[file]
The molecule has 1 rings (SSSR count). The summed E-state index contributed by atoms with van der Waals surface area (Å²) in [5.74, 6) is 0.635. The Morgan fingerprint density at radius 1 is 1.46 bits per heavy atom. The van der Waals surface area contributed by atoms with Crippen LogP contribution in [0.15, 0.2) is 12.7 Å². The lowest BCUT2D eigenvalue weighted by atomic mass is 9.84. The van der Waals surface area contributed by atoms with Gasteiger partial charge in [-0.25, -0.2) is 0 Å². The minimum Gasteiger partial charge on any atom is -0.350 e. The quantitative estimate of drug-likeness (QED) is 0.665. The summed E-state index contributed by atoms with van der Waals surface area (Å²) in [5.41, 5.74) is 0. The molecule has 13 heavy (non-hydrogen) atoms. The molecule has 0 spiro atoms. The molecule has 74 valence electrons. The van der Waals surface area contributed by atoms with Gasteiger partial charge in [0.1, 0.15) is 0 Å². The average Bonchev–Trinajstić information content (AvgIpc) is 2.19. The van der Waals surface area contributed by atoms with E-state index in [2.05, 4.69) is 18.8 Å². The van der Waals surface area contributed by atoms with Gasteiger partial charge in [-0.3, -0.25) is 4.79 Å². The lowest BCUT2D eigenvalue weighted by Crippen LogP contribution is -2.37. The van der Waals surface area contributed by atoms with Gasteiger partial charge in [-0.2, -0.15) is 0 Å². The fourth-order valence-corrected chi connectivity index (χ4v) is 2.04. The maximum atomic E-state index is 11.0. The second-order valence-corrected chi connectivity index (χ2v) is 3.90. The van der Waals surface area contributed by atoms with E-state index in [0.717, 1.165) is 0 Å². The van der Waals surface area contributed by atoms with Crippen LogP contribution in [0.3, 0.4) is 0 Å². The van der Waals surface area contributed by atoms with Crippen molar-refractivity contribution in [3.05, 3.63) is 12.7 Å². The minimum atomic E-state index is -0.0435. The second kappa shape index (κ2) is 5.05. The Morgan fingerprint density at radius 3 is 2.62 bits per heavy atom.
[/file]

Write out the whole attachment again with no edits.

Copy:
The molecule has 1 rings (SSSR count). The summed E-state index contributed by atoms with van der Waals surface area (Å²) in [5.74, 6) is 0.635. The Morgan fingerprint density at radius 1 is 1.46 bits per heavy atom. The van der Waals surface area contributed by atoms with Crippen LogP contribution in [0.15, 0.2) is 12.7 Å². The lowest BCUT2D eigenvalue weighted by atomic mass is 9.84. The van der Waals surface area contributed by atoms with Gasteiger partial charge in [-0.25, -0.2) is 0 Å². The minimum Gasteiger partial charge on any atom is -0.350 e. The quantitative estimate of drug-likeness (QED) is 0.665. The summed E-state index contributed by atoms with van der Waals surface area (Å²) in [5.41, 5.74) is 0. The molecule has 13 heavy (non-hydrogen) atoms. The molecule has 0 spiro atoms. The molecule has 74 valence electrons. The van der Waals surface area contributed by atoms with Gasteiger partial charge in [0.1, 0.15) is 0 Å². The average Bonchev–Trinajstić information content (AvgIpc) is 2.19. The van der Waals surface area contributed by atoms with E-state index in [2.05, 4.69) is 18.8 Å². The van der Waals surface area contributed by atoms with Gasteiger partial charge in [-0.3, -0.25) is 4.79 Å². The lowest BCUT2D eigenvalue weighted by Crippen LogP contribution is -2.37. The van der Waals surface area contributed by atoms with Gasteiger partial charge in [-0.2, -0.15) is 0 Å². The fourth-order valence-corrected chi connectivity index (χ4v) is 2.04. The maximum atomic E-state index is 11.0. The second-order valence-corrected chi connectivity index (χ2v) is 3.90. The van der Waals surface area contributed by atoms with E-state index in [0.717, 1.165) is 0 Å². The van der Waals surface area contributed by atoms with Crippen LogP contribution in [0.3, 0.4) is 0 Å². The van der Waals surface area contributed by atoms with Crippen molar-refractivity contribution in [3.05, 3.63) is 12.7 Å². The minimum atomic E-state index is -0.0435. The second kappa shape index (κ2) is 5.05. The Morgan fingerprint density at radius 3 is 2.62 bits per heavy atom.